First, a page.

Committee of Safety a thousand men that represent a fifth of the
wealth of the United States. These men want their foreign
Every modern war has had its root in exploitation. The Civil War was
fought to decide whether to slaveholders of the South or the
capitalists of the North should exploit the West. The
Spanish-American War decided that the United States should exploit
Cuba and the Philippines. The South African War decided that the
British should exploit the diamond mines. The Russo-Japanese War
decided that Japan should exploit Korea. The present war is to
decide who shall exploit the Balkans, Turkey, Persia, Egypt, India,
China, Africa. And we are whetting our sword to scare the victors
into sharing the spoils with us. Now, the workers are not interested
in the spoils; they will not get any of them anyway.
The preparedness propagandists have still another object, and a very
important one. They want to give the people something to think about
besides their won unhappy condition. They know the cost of living is
high, wages are low, employment is uncertain and will be much more
so when the European call for munitions stops. No matter how hard
and incessantly the people work, they often cannot afford the
comforts of life; many cannot obtain the necessities.
Every few days we are given a new war scare to lend realism to their
propaganda. They have had us on the verge of war over the Lusitania,
the Gulflight, the Ancona, and now they want the workingmen to
become excited over the sinking of the Persia. The workingman has no
interest in any of these ships. The Germans might sink every vessel
on the Atlantic Ocean and the Mediterranean Sea, and kill Americans
with every one--the American workingman would still have no reason
to go to war.
All the machinery of the system has been set in motion. Above the
complaint and din of the protest from the workers is heard the voice
"Friends," it says, "fellow workmen, patriots; your country is in
danger! There are foes on all sides of us. There is nothing between
us and our enemies except the Pacific Ocean and the Atlantic Ocean.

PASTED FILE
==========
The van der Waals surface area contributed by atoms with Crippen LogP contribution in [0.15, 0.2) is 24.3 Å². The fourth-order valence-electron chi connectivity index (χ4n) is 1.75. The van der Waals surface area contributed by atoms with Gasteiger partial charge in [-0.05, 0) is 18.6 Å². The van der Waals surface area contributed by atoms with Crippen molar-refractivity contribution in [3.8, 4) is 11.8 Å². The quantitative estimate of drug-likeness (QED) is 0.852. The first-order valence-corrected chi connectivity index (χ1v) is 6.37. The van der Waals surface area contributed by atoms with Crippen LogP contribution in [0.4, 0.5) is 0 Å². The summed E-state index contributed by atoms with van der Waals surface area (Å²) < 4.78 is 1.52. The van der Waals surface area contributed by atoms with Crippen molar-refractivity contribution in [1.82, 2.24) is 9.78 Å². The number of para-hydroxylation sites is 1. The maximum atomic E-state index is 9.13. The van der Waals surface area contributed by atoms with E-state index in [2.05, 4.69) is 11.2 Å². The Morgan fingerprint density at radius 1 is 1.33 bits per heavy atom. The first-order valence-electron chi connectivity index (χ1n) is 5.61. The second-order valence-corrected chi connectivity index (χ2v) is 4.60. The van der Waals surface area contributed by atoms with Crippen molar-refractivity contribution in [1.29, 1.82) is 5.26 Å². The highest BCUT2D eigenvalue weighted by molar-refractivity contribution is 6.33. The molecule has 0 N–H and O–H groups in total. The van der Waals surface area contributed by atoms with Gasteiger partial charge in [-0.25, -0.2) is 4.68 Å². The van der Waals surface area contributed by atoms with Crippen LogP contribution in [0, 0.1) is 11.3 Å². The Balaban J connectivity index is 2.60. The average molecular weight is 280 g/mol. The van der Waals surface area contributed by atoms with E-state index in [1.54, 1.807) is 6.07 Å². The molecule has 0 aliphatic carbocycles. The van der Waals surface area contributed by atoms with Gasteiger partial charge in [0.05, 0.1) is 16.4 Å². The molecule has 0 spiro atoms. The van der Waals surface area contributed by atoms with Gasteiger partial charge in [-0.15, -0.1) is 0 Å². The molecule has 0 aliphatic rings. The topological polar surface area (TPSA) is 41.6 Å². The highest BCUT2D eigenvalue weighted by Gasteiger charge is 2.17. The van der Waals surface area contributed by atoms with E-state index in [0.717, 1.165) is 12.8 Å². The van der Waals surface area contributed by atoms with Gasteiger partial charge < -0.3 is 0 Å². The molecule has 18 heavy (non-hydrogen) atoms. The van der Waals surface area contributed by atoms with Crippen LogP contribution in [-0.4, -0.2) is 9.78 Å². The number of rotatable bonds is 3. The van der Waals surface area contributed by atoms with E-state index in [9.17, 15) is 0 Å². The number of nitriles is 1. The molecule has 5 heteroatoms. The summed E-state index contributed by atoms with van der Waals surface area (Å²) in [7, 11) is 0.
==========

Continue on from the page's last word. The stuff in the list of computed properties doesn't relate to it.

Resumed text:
Look at what has happened to Belgium. Consider the fate of Serbia.
Will you murmur about low wages when your country, your very
liberties, are in jeopardy? What are the miseries you endure
compared to the humiliation of having a victorious German army sail
up the East River? Quit your whining, get busy and prepare to defend
your firesides and your flag. Get an army, get a navy; be ready to
meet the invaders like the loyal-hearted freemen you are."
Will the workers walk into this trap? Will they be fooled again? I
am afraid so. The people have always been amenable to oratory of
this sort. The workers know they have no enemies except their
masters. They know that their citizenship papers are no warrant for
the safety of themselves or their wives and children. They know that
honest sweat, persistent toil and years of struggle bring them
nothing worth holding on to, worth fighting for. Yet, deep down in
their foolish hearts they believe they have a country. Oh blind
vanity of slaves!
The clever ones, up in the high places know how childish and silly
the workers are. They know that if the government dresses them up in
khaki and gives them a rifle and starts them off with a brass band
and waving banners, they will go forth to fight valiantly for their
own enemies. They are taught that brave men die for their country's
honor. What a price to pay for an abstraction--the lives of millions
of young men; other millions crippled and blinded for life;
existence made hideous for still more millions of human being; the
achievement and inheritance of generations swept away in a
moment--and nobody better off for all the misery! This terrible
sacrifice would be comprehensible if the thing you die for and call
country fed, clothed, housed and warmed you, educated and cherished
your children. I thinkthe workers are the most unselfish of the
children of men; they toil and live and die for other people's